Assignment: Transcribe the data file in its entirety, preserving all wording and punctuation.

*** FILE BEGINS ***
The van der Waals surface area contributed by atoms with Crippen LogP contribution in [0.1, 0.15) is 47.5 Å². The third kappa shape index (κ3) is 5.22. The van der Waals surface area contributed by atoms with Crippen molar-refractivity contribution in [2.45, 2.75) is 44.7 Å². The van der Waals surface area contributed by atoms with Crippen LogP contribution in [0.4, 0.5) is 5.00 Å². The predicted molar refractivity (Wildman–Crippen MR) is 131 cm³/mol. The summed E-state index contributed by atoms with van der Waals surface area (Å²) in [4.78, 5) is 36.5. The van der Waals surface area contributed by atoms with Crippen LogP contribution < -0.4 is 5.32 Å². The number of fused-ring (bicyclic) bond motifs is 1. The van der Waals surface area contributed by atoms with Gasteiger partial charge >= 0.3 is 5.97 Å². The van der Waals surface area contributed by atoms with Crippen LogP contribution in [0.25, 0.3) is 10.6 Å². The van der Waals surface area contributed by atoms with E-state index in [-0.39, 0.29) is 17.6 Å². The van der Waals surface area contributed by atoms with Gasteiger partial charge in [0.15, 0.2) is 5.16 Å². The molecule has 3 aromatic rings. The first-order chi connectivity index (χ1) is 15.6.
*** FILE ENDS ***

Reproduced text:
The van der Waals surface area contributed by atoms with Crippen LogP contribution in [0.1, 0.15) is 47.5 Å². The third kappa shape index (κ3) is 5.22. The van der Waals surface area contributed by atoms with Crippen molar-refractivity contribution in [2.45, 2.75) is 44.7 Å². The van der Waals surface area contributed by atoms with Crippen LogP contribution in [0.4, 0.5) is 5.00 Å². The predicted molar refractivity (Wildman–Crippen MR) is 131 cm³/mol. The summed E-state index contributed by atoms with van der Waals surface area (Å²) in [4.78, 5) is 36.5. The van der Waals surface area contributed by atoms with Crippen LogP contribution < -0.4 is 5.32 Å². The number of fused-ring (bicyclic) bond motifs is 1. The van der Waals surface area contributed by atoms with Gasteiger partial charge >= 0.3 is 5.97 Å². The van der Waals surface area contributed by atoms with Crippen LogP contribution in [0.25, 0.3) is 10.6 Å². The van der Waals surface area contributed by atoms with E-state index in [-0.39, 0.29) is 17.6 Å². The van der Waals surface area contributed by atoms with Gasteiger partial charge in [0.15, 0.2) is 5.16 Å². The molecule has 3 aromatic rings. The first-order chi connectivity index (χ1) is 15.6.